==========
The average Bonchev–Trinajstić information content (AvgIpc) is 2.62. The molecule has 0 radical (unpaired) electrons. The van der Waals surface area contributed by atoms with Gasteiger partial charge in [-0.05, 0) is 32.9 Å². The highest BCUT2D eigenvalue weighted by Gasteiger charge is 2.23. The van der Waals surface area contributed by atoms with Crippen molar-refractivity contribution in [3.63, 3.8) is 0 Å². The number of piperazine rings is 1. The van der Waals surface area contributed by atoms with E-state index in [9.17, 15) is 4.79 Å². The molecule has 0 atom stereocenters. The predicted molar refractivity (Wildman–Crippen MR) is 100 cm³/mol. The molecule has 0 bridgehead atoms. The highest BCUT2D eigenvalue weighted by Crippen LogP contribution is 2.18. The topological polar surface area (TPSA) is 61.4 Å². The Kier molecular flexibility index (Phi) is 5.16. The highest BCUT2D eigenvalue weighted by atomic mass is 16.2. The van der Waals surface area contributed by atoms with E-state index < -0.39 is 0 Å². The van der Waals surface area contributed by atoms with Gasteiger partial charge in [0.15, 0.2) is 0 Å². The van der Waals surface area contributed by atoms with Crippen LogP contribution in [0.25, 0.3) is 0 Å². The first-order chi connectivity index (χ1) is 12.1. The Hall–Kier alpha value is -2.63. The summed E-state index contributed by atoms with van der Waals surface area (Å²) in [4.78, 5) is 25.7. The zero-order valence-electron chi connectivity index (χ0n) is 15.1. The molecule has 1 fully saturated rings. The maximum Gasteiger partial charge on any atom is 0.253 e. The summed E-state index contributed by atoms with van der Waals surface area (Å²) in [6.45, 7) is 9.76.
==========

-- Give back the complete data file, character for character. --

The average Bonchev–Trinajstić information content (AvgIpc) is 2.62. The molecule has 0 radical (unpaired) electrons. The van der Waals surface area contributed by atoms with Gasteiger partial charge in [-0.05, 0) is 32.9 Å². The highest BCUT2D eigenvalue weighted by Gasteiger charge is 2.23. The van der Waals surface area contributed by atoms with Crippen molar-refractivity contribution in [3.63, 3.8) is 0 Å². The number of piperazine rings is 1. The van der Waals surface area contributed by atoms with E-state index in [9.17, 15) is 4.79 Å². The molecule has 0 atom stereocenters. The predicted molar refractivity (Wildman–Crippen MR) is 100 cm³/mol. The molecule has 0 bridgehead atoms. The highest BCUT2D eigenvalue weighted by Crippen LogP contribution is 2.18. The topological polar surface area (TPSA) is 61.4 Å². The Kier molecular flexibility index (Phi) is 5.16. The highest BCUT2D eigenvalue weighted by atomic mass is 16.2. The van der Waals surface area contributed by atoms with E-state index < -0.39 is 0 Å². The van der Waals surface area contributed by atoms with Gasteiger partial charge in [0.15, 0.2) is 0 Å². The van der Waals surface area contributed by atoms with Crippen LogP contribution in [0.25, 0.3) is 0 Å². The first-order chi connectivity index (χ1) is 12.1. The Hall–Kier alpha value is -2.63. The summed E-state index contributed by atoms with van der Waals surface area (Å²) in [4.78, 5) is 25.7. The zero-order valence-electron chi connectivity index (χ0n) is 15.1. The molecule has 1 fully saturated rings. The maximum Gasteiger partial charge on any atom is 0.253 e. The summed E-state index contributed by atoms with van der Waals surface area (Å²) in [6.45, 7) is 9.76.